CONEY ISLAND —Southern Brooklyn’s sole remaining creek has gained more attention with the upcoming opening of a ferry dock, but residents are hoping that its newfound spotlight will also address water quality issues and pollution.
Coney Island Creek was once part of a salt marsh that extended all the way to Sheepshead Bay, but was filled in by land development and treated as a dumping ground for decades by builders. In the 1960s, Fred Trump, the father of the future president, was fined for filling and polluting the creek when he owned and developed the Beach Haven apartment complex.
More recently, Beach Haven—now under different ownership—was discovered in 2016 to be dumping 200,000 gallons of raw sewage a week into the creek. The management company of the complex was cuffed with a $400,000 fine.
When developers partially filled the creek in the mid-1900s, residents thought that was the worst of it. But the remaining 2-mile tidal estuary still faces problems with water quality and pollution, in addition to the looming threat of strong storms and sea-level rise.
The last time the creek drew this much attention was in 2012 after Hurricane Sandy. The creek was a major source of “backdoor flooding” during the storm.
“This is the backyard of the community,” said Pamela Pettyjohn, president of the Coney Island Beautification Project, a local civic organization. “After Hurricane Sandy, people were afraid of the water.”
Plans for a ferry have raised concerns about dredging up further contamination from the bottom of the creek and disturbing the marine life. The creek is used for swimming, kayaking, bird watching, and fishing, and residents would like to see it in better shape.
“We would see the creek, and see idle sludge, like sewage. I thought, ‘Why doesn’t someone care about this?’” said Alfie Davis, a retired substance abuse school counselor, who has lived in Coney Island for over 40 years.
The Economic Development Corporation is planning on restoring the creek’s bulkhead between Cropsey Avenue and West 23rd Street, with the goal of protecting against rising sea levels and storms in the short-term. Construction is expected to begin in 2021.
Residents, environmental advocates and community leaders nearly filled the education hall of the New York Aquarium at a workshop about the creek on November 16, where they discussed issues of access and pollution.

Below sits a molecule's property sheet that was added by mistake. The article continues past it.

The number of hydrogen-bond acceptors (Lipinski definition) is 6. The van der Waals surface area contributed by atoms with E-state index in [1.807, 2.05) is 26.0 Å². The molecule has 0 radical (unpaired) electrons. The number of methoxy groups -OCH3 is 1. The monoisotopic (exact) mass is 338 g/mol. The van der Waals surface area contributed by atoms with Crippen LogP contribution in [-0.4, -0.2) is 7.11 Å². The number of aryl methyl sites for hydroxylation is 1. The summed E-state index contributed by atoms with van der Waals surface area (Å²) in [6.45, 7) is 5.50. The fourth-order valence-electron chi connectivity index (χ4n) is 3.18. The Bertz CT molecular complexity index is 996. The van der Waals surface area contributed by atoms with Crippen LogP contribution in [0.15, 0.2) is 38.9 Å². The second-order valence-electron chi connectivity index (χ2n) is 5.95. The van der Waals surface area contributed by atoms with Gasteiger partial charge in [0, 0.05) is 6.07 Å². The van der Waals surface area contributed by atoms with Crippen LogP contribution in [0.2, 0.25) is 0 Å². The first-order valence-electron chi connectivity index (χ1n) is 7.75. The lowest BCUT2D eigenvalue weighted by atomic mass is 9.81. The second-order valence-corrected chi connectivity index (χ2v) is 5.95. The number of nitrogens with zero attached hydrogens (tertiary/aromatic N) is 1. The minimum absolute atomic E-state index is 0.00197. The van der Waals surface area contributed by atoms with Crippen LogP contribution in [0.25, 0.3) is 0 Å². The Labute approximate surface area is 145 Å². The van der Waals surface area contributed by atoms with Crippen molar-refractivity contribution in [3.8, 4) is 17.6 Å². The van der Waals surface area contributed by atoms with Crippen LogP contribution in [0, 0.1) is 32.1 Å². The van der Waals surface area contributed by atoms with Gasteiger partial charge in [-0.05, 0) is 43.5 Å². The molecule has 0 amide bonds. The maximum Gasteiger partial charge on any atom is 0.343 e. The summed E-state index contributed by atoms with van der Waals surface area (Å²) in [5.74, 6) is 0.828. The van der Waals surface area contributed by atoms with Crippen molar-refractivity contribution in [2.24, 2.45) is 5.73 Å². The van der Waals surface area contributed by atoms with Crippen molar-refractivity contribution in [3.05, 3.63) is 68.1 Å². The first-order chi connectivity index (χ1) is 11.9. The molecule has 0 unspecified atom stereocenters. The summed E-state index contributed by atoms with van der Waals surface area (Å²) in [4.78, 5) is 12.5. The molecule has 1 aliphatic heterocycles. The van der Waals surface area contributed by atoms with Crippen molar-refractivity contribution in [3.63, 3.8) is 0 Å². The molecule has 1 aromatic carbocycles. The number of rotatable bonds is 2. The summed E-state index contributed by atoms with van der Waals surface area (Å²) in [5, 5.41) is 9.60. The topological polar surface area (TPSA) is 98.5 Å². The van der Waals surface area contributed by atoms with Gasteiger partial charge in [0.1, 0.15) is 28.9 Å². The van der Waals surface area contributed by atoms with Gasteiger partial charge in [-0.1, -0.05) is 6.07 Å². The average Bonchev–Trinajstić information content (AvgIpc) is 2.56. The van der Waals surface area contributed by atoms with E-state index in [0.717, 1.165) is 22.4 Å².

One topic of discussion was the ferry route, which will run between Coney Island and pier 11 in lower Manhattan, and is also slated to begin in 2021. The environmental impacts of two possible locations are under review – one at 29th Street and Neptune Avenue with the other at Bayview Avenue and 33rd Street.
Noah Chesnin, policy program manager for the Wildlife Conservation Society’s New York Seascape initiative, says that just being out on the ferry can be an incredible way to experience the water.
“The pier itself can be used as well as a way to get local school students to access the water and can be used for scientific research. There’s a lot of potential benefits,” said Chesnin. The ferry isn’t the only construction project drawing concern. There has been pushback from regional environmental groups concerned with the Army Corps of Engineers’ series of proposals to construct storm barriers and seawalls to protect New York City’s coast and neighboring areas.
The Corps is in the planning stages of its New York and New Jersey Harbor and Tributaries study. Clean water advocates are concerned about the contamination and induced flooding risks to nearby estuaries that could come with closing off a large section of the harbor.
The Corps did not respond to requests for comment.
A variety of land and marine wildlife live in or around the creek, including egrets, swans, ribbed mussels, horseshoe crabs, oysters, and many fish that come to spawn. Information about these species is posted on small plaques along the side of the creek on Bayview Avenue.
“Healthy estuaries are nursery grounds for a lot of fishery species before moving out to the ocean as well as habitat for many shellfish species,” said Helen Cheng, a coastal resilience expert at the Science and Resilience Institute at Jamaica Bay.
“The wetlands along the coastlines of estuaries provide protection against erosion, improve water and air quality, regulate nutrient processes, and provide habitat,” she added.
Yet water contamination due to dumping and raw sewage overflows still plague the creek and threatens wildlife. Runoff from stormwater and combined sewer overflows contribute to the presence of fecal pollution in the water, according to The River Project, an environmental watchdog group.
Pollution data showed consistently high levels of bacteria common in fecal matter in the creek. Samples taken at Kaiser Park area, for example, only once met the acceptable standard for swimming. The Department of Environmental Preservation installed signage around the creek in March 2018, urging residents to contact 311 if they noticed sewage discharging from stormwater outfalls into the creek.
Residents like Davis, for whom the creek is part of the fabric of her neighborhood, hope that the renewed attention will lead to a better future.
“The people who live here are dealing with the gunk,” said Davis. “They need to find something useful for the community soon.”